Precious Prose: A New Year’s Resolution

It’s about that time that we all start loudly announcing new goals for the year, letting as many people know what we intend so that we feel guilty if we don’t follow through (at least for a little while). This year I’m not promising to eat less chocolate (who would do something so silly?!) or work out more or spend more time with my family (though both of these would be nice). I have enough of those things, thanks. Instead, this is the year I will write more! I’m saying this loudly so the people in the back can hear me… In the next 365 days I am going to try and write as much as I possibly can. I’m also going to try and publish as much as I can.

To say I have big plans for this year is underestimating it by a thousand. I have huge plans; ginormous, great big dinosaur-sized plans.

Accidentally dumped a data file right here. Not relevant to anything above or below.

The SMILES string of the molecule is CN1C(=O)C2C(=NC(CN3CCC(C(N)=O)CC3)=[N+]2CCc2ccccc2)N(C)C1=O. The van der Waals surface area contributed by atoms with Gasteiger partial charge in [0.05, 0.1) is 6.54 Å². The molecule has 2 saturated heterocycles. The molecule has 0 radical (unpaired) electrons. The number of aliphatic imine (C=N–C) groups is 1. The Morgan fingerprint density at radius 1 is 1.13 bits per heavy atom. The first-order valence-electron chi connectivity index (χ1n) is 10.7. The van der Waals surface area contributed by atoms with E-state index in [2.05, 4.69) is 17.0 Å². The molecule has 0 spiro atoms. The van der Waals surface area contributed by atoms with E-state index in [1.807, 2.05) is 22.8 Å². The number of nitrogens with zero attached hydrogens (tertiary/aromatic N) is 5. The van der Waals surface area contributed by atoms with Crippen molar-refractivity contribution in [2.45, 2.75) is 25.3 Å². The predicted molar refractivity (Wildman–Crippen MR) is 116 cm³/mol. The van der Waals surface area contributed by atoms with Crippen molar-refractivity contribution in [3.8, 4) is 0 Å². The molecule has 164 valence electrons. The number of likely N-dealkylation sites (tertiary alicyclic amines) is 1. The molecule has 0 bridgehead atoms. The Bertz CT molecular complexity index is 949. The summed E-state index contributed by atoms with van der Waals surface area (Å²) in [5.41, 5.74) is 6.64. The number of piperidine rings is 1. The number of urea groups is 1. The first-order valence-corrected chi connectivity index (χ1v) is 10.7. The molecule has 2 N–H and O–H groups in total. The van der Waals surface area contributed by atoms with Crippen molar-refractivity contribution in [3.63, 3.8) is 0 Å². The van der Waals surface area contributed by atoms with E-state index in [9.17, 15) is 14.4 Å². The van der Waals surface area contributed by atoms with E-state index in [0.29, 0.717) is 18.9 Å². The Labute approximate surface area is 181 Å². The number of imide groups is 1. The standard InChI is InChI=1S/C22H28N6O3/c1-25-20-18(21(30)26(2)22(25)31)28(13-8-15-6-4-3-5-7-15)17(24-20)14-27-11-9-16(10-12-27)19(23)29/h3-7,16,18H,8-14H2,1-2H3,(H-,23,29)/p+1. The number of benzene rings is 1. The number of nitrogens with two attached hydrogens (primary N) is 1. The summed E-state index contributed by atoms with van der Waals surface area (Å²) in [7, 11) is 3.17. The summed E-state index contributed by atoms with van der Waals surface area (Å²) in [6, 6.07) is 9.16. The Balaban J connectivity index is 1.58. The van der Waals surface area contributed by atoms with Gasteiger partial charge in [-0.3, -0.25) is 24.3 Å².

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And maybe I’ll discover that I only have tiny T-Rex arms to accomplish these monster-sized plans, but I will try anyway.

I am lucky this year because I have the luxury of taking some time off of “work” and devoting myself to writing. I put “work” in quotation marks because I think writing is just as much work as any other job. Yes, it looks different from the outside. I won’t be going to an office. I won’t be sitting down to grade papers or plan lessons. I won’t be meeting with students or other professors. But I will still be working. Just like with teaching, there will be times I procrastinate, times I phone it in, times I’m unsatisfied with my product or wish I had more time to spend on one thing or the other.